South Africa’s government plans to restart efforts to end a strike by metalworkers affecting 12,000 companies and carmakers including Nissan Motor Co., Toyota Motor Corp. and Ford Motor Co.
I will “meet with them and say what went wrong,” Labor Minister Mildred Oliphant told reporters in Cape Town today. “Maybe we can facilitate that process so that they can end that strike sooner rather than later.”
The stoppage by more than 220,000 members of the National Union of Metalworkers of South Africa, the country’s biggest labor group, has disrupted manufacturing output, threatening an economy still reeling from a five-month strike by platinum mineworkers that ended in June. Anglo American Platinum Ltd., Lonmin Plc and Impala Platinum Holdings Ltd. lost about 1.1 million ounces of the metal. The continent’s second-biggest economy contracted in the first quarter, the first decline since a 2009 recession.
The minister will meet with Numsa and the Steel and Engineering Industries Federation of Southern Africa later today. Mediation by the labor department last week failed after the union rejected a three-year wage offer from Seifsa, as the employers’ lobby is known.
The government may consider forced arbitration to avoid lengthy strike in future, Oliphant said.
“Government has to intervene,” she said. “We don’t think we can have such long strikes in our country. Where we see that maybe mediation is not succeeding, then we need to maybe enforce the arbitration.”
Nissan temporarily closed its production plant in Rosslyn, near the capital, Pretoria, from July 14 to July 21, the company’s South African unit said in an e-mailed response to questions. If the strike that began on July 1 continues “into the following week, Nissan South Africa may have to reconsider its production schedule,” it said. The company produces 225 vehicles a day at the plant.
Toyota and Ford have also temporarily halted local production.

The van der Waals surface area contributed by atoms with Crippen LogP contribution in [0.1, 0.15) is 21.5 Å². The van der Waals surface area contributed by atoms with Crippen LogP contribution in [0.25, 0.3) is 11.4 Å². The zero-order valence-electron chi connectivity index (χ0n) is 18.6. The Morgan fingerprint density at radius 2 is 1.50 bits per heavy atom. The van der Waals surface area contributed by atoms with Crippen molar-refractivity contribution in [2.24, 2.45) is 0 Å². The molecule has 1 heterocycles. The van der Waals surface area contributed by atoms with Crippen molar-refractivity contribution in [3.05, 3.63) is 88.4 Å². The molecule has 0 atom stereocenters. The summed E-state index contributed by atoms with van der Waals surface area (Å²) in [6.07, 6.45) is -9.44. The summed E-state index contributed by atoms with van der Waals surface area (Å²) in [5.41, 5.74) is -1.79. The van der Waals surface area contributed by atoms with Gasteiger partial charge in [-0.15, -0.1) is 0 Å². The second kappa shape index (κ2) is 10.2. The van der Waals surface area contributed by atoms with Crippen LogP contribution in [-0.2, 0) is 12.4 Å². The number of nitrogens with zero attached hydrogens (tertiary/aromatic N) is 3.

“On top of our normal challenges with labor, there are some industries which are affected by strikes every single year, whether directly or indirectly,” Christie Viljoen, an economist at NKC Independent Economists in Paarl, near Cape Town, said by phone today. The production stoppage sends a very negative message to investors, he said.
Eskom Holdings SOC Ltd.’s Medupi and Kusile construction sites have been attended by about 70 percent of contract workers since the start of the strike, Andrew Etzinger, a spokesman for the utility, said by e-mail.
The state-owned company, which supplies 95 percent of electricity in the country, is building the facilities to relieve power shortages that have constricted the economy. Each will have the capacity to generate about 4,800 megawatts of electricity.
“We haven’t had any disruptions,” Eskom’s acting Chief Executive Officer Collin Matjila said in an interview in Cape Town. “We would want to see the strike resolved as soon as possible otherwise it does begin to impact on our schedule.”
The rand strengthened 0.4 percent to 10.6715 per dollar by 5 p.m. in Johannesburg.
Seifsa yesterday withdrew its offer to raise pay by 10 percent in the first year, 9.5 percent in the second and 9 percent in the third. Numsa rejected the proposal on July 13.
The union plans to intensify the strike by calling on 140,000 members in other industries to down tools, Stephen Nhlapo, head of bargaining at Numsa, said by phone.
The strike is costing the metals and engineering industry about 300 million rand ($28 million) a day, according to Kaizer Nyatsumba, chief executive officer of the employers’ lobby.
As the strike enters it’s third week, Seifsa is reverting back to discussions within the Metal and Engineering Industries Bargaining Council after talks with Numsa failed, according to an e-mailed statement.
“We welcome the fact that the MEIBC has scheduled a facilitated plenary session to take place this week,” Nyatsumba said.
South Africa’s second-biggest labor group, the National Union of Mineworkers, is meeting with Eskom at the Commission of Conciliation, Mediation and Arbitration today following a deadlock in wage talks. The NUM is seeking a 12 percent increase while the power utility is offering 5.6 percent. Inflation was 6.6 percent in May.
“We are warning them that our members are angry and depressed,” Livhuwani Mammburu, a spokesman for NUM, said by phone. “We feel Eskom rushed to CCMA; as the NUM we feel that Eskom should have given negotiations a chance.” NUM said it has more than 16,000 members at the utility, about a third of the company’s workforce.